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5/128. Endoscopic bone graft for delayed union and nonunion.

    We performed endoscopic bone grafting for eight patients of delayed union and nonunion which developed after femoral and humeral shaft fractures. The mean interval from initial intervention to endoscopic bone grafting was 7.3 months. Six patients of delayed union and nonunion healed at 4.1 months on average. Two patients had unsatisfactory healing and eventually underwent non-endoscopic revisional surgery. There was no intraoperative on postoperative complication. Endoscopic bone grafting can be a less invasive alternative, obtaining rapid bone union in cases of compromised healing of the diaphyseal fracture.
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6/128. Surgery for a fractured femur and elective ICU admission at 113 yr of age.

    Disability and medical dependence increase with age and as the percentage of the population over 80 yr old increases, demands on our healthcare budget will likewise grow. Clinical decision making should always balance the physiological state of the patient against the likely prognosis of the pathological state. Age may influence this decision-making process in an indirect way, as a perceived measure of physiological status, but whether age alone may be used as criteria for the type or degree of clinical intervention is a contentious point. In light of these issues, we present a woman of 113 yr, admitted to hospital with a fractured shaft of femur. The patient underwent surgery and was electively admitted to the intensive care unit for postoperative treatment. She survived surgery and several complications and was subsequently returned to the community where she celebrated her 114th birthday.
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7/128. Distal femoral fracture through the screw hole of a ligament augmentation device fixation.

    SUMMARY: Complications associated with fixation of artificial ligaments in augmented repair of the anterior cruciate ligament (ACL) have been reported throughout the literature. However, fractures following ligament augmentation device (LAD) fixation appear to be rare. We report the case of a 43-year-old woman, injured in a road accident, who sustained a depressed fracture of the tibial plateau and knee instability. The fracture was reduced and the medial collateral ligament and the menisci were sutured. The torn ACL was repaired using the Marshall technique and augmented with an LAD in an over-the-top technique. Twenty-five months postoperatively, the patient sustained a distal femoral fracture through the screw hole of the former LAD fixation after a simple fall on the street.
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8/128. Hill-Sachs type lesion of the femoral head in a case of hip instability.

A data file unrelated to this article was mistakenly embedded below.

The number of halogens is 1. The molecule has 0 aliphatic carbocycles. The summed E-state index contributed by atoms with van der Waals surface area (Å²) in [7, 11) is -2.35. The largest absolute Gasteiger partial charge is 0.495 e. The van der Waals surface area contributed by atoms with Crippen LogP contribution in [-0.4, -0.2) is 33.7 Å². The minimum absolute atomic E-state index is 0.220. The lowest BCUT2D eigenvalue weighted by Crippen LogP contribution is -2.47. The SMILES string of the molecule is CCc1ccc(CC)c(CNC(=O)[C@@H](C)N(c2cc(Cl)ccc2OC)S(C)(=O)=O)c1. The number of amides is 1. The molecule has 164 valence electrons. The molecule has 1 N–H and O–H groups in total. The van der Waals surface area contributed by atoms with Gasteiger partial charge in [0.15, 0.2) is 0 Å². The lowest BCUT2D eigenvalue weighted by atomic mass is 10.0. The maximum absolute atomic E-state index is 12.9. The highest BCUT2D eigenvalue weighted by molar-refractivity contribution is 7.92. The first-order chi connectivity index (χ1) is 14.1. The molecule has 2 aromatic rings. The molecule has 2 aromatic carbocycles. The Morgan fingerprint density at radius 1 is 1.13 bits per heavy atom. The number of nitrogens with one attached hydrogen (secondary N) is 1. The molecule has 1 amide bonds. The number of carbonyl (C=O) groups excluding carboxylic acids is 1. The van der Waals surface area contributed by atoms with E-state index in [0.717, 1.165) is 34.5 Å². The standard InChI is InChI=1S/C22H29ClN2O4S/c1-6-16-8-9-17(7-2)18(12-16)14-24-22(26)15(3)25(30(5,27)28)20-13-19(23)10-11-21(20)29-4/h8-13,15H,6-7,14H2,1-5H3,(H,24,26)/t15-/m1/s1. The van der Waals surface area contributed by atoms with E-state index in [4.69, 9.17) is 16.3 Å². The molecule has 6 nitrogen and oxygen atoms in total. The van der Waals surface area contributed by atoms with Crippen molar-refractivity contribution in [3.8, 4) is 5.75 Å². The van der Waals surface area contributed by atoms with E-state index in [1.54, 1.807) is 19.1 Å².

A Hill-Sachs lesion of the shoulder is an indicator of shoulder instability. hip instability is also a well-recognized phenomenon. However, no operative or arthroscopic features have previously been reported that support the diagnosis of hip instability. We present a case report of a Hill-Sachs type lesion of the femoral head in a patient with acetabular dysplasia revealed by arthroscopy of the hip. We suggest that finding a Hill-Sachs type lesion of the femoral head may also be regarded as indicative of joint instability, just as it is in the shoulder.
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9/128. Multiple fracture of medullary tube during intramedullary nailing of long bone fractures.

    Intramedullary nailing is an accepted treatment for the fixation of femoral and tibial shaft fractures. There is a low but significant incidence of intraoperative complications during intramedullary nailing. During this procedure, a medullary tube may be used to exchange the bent olive-tipped reaming guidewire for the straight guidewire. A review of the literature found only one report of a fracture of the medullary tube. Two cases in which the medullary tube fractured into multiple pieces are presented.
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10/128. Arterial injury during retrograde femoral nailing: a case report of injury to a branch of the profunda femoris artery.

    The management of femoral shaft fractures by retrograde intramedullary nailing is becoming more widespread. There have been no reported intraoperative neurovascular injuries to the surrounding anatomy using the retrograde femoral nailing technique. We report a case of injury to a branch of the profunda femoris artery during placement of the anteroposterior proximal locking screw.